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Reinecke's salt



Reinecke's salt
General
Systematic name Chromate(1-), diaminetetrakis-
(thiocyanato-N)-, ammonium, (OC-6-11)-
Other names ammonium tetrathiocyanato-
diamminechromate(III),

Reinecke salt,
ammonium reineckate

Molecular formula C4H12N7OCrS2
Molar mass 354.42 g/mol
Appearance dark red solid
CAS number [13573-16-5]
Properties
Density and phase  ? g/cm3, ?
Solubility in water soluble in hot water
Solubility in other solvents soluble in ethanol
Melting point 270 °C
Boiling point decomposes
Acidity (pKa)  ?
Structure
Coordination
geometry
octahedral
Crystal structure  ?
Dipole moment 0 D
Hazards
MSDS External MSDS
Main hazards toxic
NFPA 704
R/S statement R: 20/21/22
S: 36
RTECS number na
Supplementary data page
Thermodynamic
data
Phase behaviour
Solid
Spectral data UV, IR, NMR, MS
Related compounds
Related compounds [Co(NH3)6]Cl3,
KSCN,
Chromium(III) chloride
Except where noted otherwise, data are given for
materials in their standard state (at 25°C, 100 kPa)
Infobox disclaimer and references

Reinecke's salt is a chemical compound with the formula NH4[Cr(NCS)4(NH3)2].H2O. The dark-red crystalline compound is soluble in boiling water and ethanol.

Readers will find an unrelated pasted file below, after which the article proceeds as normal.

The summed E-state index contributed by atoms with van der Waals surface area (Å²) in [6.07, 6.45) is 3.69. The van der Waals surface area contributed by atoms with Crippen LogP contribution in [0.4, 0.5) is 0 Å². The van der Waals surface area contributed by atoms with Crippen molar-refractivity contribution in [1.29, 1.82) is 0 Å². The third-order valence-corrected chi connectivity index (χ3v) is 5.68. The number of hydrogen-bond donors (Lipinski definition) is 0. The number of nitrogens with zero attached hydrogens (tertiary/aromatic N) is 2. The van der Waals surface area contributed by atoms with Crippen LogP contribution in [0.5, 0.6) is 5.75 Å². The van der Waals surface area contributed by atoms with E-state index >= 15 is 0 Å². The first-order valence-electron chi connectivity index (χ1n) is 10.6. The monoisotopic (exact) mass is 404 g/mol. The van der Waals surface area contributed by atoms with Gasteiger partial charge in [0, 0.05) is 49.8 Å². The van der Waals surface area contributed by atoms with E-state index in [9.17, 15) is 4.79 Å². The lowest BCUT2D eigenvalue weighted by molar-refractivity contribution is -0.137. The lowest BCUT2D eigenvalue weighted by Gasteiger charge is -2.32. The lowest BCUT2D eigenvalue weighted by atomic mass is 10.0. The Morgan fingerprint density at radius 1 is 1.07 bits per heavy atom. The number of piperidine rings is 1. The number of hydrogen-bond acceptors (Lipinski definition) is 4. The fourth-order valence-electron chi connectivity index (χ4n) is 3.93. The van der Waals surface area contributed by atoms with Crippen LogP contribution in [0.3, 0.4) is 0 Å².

Additional recommended knowledge

Structure

The chromium atom is surrounded by six nitrogen atoms in an octahedral geometry; the NH3 ligands are mutually trans. The salt crystallizes with one molecule of water. It was first reported in 1863.[1]

According to Organic Syntheses, NH4[Cr(NCS)4(NH3)2] is prepared by treatment of molten NH4SCN (ca. 145–150 °C) with (NH4)2Cr2O7.[2]

This salt was once widely used to precipitate primary and secondary amines as their ammonium salts. Included in the amines that effectively form crystalline precipitates are those derived from the amino acids, including proline and hydroxyproline. It also reacts with Hg2+ compounds, giving a red color or a red precipitate.

References

  1. ^ Reinecke, A. "Über Rhodanchromammonium-Verbindungen" Annalen der Chemie und Pharmacie, volume 126, pages 113-118 (1863). DOI: 10.1002/jlac.18631260116.
  2. ^ Dakin, H. D. "Reinecke Salt" Organic Syntheses, Collected Volume 2, p.555 (1943). http://www.orgsyn.org/orgsyn/pdfs/CV2P0555.pdf
 
This article is licensed under the GNU Free Documentation License. It uses material from the Wikipedia article "Reinecke's_salt". A list of authors is available in Wikipedia.
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